• An increase in consumption,
  • The difficulty in reducing consumption
  • The time we devote to it
  • A strong desire for cannabis
  • Difficulties in fulfilling personal or professional obligations
  • Relationships with others affected
  • The development of a tolerance threshold requiring an increase in doses, and
  • Some signs of lack.

How many people are affected?

Of the total number of cannabis users, the percentage does not exceed 10% in the USA, which is relatively low for a substance so criticized. In France, even INSERM, in a document on the risks linked to cannabis is obliged to admit that the “risk of dependence is quite low” and when cited by sites however opposed to cannabis, there are only estimates ranging from 5 to 10% of consumers.

Can we call it addiction?

An interesting phenomenon: when you remove the source of the problem causing cannabis use, what is called "addiction" automatically ceases.

Cannabis then becomes something that the individual will use or not, completely freely, without pressure from the subconscious or the body.

This process of disappearing dependence does not exist in the case of drugs causing physical dependence.

Cannabis, a weaning aid

Contrary to popular belief, cannabis is not a gateway to other drugs.

It would be rather the opposite
Cannabis is increasingly used as an “exit herb” to help addicts to stop taking drug.

heroin

Psychological problems are easier to manage and understand when good cannabis is used.

Cannabis greatly helps to alleviate a variety of complications from withdrawal from a drug such as heroin. Suppression of nausea, comfort, mild euphoria (with suitable strains), pain control and much more.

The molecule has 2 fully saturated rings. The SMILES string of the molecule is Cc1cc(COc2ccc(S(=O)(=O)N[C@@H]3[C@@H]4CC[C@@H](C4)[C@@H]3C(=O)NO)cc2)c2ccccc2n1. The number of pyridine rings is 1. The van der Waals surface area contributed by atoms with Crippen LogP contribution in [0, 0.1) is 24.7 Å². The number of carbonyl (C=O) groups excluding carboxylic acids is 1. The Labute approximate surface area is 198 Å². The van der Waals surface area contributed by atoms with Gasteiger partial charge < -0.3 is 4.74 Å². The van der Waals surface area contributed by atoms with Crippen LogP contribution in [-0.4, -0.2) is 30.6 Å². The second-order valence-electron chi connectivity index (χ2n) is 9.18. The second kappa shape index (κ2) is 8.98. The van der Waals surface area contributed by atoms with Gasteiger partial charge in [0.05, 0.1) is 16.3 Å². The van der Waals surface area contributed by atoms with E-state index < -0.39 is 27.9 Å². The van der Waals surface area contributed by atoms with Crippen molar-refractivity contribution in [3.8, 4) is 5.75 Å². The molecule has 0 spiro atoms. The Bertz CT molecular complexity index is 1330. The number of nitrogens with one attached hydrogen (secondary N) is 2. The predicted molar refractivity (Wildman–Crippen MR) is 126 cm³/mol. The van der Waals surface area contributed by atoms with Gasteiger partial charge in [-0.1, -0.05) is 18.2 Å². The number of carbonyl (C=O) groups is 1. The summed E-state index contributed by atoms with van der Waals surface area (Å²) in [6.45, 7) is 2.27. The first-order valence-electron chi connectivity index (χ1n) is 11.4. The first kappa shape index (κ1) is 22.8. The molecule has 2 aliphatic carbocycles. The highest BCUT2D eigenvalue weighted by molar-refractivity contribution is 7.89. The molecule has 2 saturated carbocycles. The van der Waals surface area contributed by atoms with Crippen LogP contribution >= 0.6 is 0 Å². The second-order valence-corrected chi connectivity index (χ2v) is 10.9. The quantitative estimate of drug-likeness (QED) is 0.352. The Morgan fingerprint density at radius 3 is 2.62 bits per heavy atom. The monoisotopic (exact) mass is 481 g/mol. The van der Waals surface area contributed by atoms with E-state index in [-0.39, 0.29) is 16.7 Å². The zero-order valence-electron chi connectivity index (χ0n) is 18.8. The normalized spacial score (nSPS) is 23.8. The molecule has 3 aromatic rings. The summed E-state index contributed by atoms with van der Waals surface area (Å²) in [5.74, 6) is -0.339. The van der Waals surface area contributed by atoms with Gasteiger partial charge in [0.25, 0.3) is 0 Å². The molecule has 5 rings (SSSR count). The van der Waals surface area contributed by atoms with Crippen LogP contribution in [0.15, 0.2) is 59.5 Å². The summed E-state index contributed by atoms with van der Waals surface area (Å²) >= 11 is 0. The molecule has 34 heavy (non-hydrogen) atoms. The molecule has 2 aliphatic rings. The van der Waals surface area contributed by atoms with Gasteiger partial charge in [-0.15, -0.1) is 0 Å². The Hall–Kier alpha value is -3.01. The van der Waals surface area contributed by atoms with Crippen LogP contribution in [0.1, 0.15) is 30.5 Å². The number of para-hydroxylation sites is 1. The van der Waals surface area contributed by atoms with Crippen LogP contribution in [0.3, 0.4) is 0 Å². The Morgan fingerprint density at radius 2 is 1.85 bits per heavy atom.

A non-addictive pain reliever

Continuing in this direction, and becoming aware of the potential of cannabis, doctors have based on the property of the plant to develop new painkillers.

Their particularities being to have no addictive effects.

and a recent study conducted by Oregon Health & Science University indicates a new method of treating chronic pain. And of course the solution is found in cannabis.

Indeed, one of the important risks that accompany the treatment of this type of pain is drug dependence.

Research has focused on the CB1 and CB2 receptors, in cases of inflammatory pain. This type of pain increases the activity of CB2, and reduces that of CB1.

What is important? Because the CB2 helps reduce pain, and CB1 is linked to addiction. In this situation, by intelligently activating the CB2 sensors, while minimizing the CB1, one can have a painkiller avoiding the withdrawal effect.

CB1 acts on addiction, CB2 acts on pain

Certain cannibinoids found in cannabis are indeed more likely to act on CB2.

Thus drugs focusing on the endocannabinoid system induce production of analgesic with fewer side effects than opioid treatments.

So, addictive or not?

The answer is therefore both simple and complex.

Clearly, cannabis does not cause physical addiction, like alcohol or heroin, or even certain painkillers.

However, there may be a different, more psychological dependence, the external factors of which will impact consumption: the age of the first joint, rate of consumption, general psychological state. If this dependence is in no way comparable to others, and has never concluded with the slightest death, we must nevertheless remain vigilant. As in everything, moderation should be the norm.